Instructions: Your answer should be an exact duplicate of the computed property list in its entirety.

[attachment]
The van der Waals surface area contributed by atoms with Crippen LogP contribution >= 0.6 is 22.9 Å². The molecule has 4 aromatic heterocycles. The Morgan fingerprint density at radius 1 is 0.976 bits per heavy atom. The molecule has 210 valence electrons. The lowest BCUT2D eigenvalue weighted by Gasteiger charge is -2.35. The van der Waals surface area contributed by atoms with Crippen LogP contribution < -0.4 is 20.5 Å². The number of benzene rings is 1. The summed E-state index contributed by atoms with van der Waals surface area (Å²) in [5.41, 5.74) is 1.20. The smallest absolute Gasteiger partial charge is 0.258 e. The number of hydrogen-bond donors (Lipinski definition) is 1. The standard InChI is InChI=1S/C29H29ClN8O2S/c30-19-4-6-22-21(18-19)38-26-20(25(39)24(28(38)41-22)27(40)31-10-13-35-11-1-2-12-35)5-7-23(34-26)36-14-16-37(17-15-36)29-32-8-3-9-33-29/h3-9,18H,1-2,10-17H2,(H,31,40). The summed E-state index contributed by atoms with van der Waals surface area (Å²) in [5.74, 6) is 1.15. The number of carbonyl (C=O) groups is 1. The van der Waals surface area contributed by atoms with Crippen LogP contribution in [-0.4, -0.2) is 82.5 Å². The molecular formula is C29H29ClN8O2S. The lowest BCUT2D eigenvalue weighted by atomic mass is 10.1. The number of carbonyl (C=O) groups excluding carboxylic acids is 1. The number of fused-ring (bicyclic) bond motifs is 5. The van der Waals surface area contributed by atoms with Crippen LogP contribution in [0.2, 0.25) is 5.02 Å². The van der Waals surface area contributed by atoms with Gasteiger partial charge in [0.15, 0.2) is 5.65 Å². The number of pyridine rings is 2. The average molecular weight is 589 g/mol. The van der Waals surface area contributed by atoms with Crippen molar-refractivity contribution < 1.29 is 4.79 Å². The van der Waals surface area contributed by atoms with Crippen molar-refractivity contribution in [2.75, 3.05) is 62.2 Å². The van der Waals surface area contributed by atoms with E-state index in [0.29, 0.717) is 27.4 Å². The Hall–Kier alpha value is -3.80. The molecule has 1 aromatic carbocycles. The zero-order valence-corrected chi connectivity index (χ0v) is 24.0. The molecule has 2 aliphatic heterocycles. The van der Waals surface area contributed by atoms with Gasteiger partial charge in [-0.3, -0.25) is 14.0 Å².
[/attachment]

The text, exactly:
The van der Waals surface area contributed by atoms with Crippen LogP contribution >= 0.6 is 22.9 Å². The molecule has 4 aromatic heterocycles. The Morgan fingerprint density at radius 1 is 0.976 bits per heavy atom. The molecule has 210 valence electrons. The lowest BCUT2D eigenvalue weighted by Gasteiger charge is -2.35. The van der Waals surface area contributed by atoms with Crippen LogP contribution < -0.4 is 20.5 Å². The number of benzene rings is 1. The summed E-state index contributed by atoms with van der Waals surface area (Å²) in [5.41, 5.74) is 1.20. The smallest absolute Gasteiger partial charge is 0.258 e. The number of hydrogen-bond donors (Lipinski definition) is 1. The standard InChI is InChI=1S/C29H29ClN8O2S/c30-19-4-6-22-21(18-19)38-26-20(25(39)24(28(38)41-22)27(40)31-10-13-35-11-1-2-12-35)5-7-23(34-26)36-14-16-37(17-15-36)29-32-8-3-9-33-29/h3-9,18H,1-2,10-17H2,(H,31,40). The summed E-state index contributed by atoms with van der Waals surface area (Å²) in [5.74, 6) is 1.15. The number of carbonyl (C=O) groups is 1. The van der Waals surface area contributed by atoms with Crippen LogP contribution in [-0.4, -0.2) is 82.5 Å². The molecular formula is C29H29ClN8O2S. The lowest BCUT2D eigenvalue weighted by atomic mass is 10.1. The number of carbonyl (C=O) groups excluding carboxylic acids is 1. The number of fused-ring (bicyclic) bond motifs is 5. The van der Waals surface area contributed by atoms with Crippen LogP contribution in [0.2, 0.25) is 5.02 Å². The van der Waals surface area contributed by atoms with Gasteiger partial charge in [0.15, 0.2) is 5.65 Å². The number of pyridine rings is 2. The average molecular weight is 589 g/mol. The van der Waals surface area contributed by atoms with Crippen molar-refractivity contribution < 1.29 is 4.79 Å². The van der Waals surface area contributed by atoms with Crippen molar-refractivity contribution in [2.75, 3.05) is 62.2 Å². The van der Waals surface area contributed by atoms with E-state index in [0.29, 0.717) is 27.4 Å². The Hall–Kier alpha value is -3.80. The molecule has 1 aromatic carbocycles. The zero-order valence-corrected chi connectivity index (χ0v) is 24.0. The molecule has 2 aliphatic heterocycles. The van der Waals surface area contributed by atoms with Gasteiger partial charge in [-0.3, -0.25) is 14.0 Å².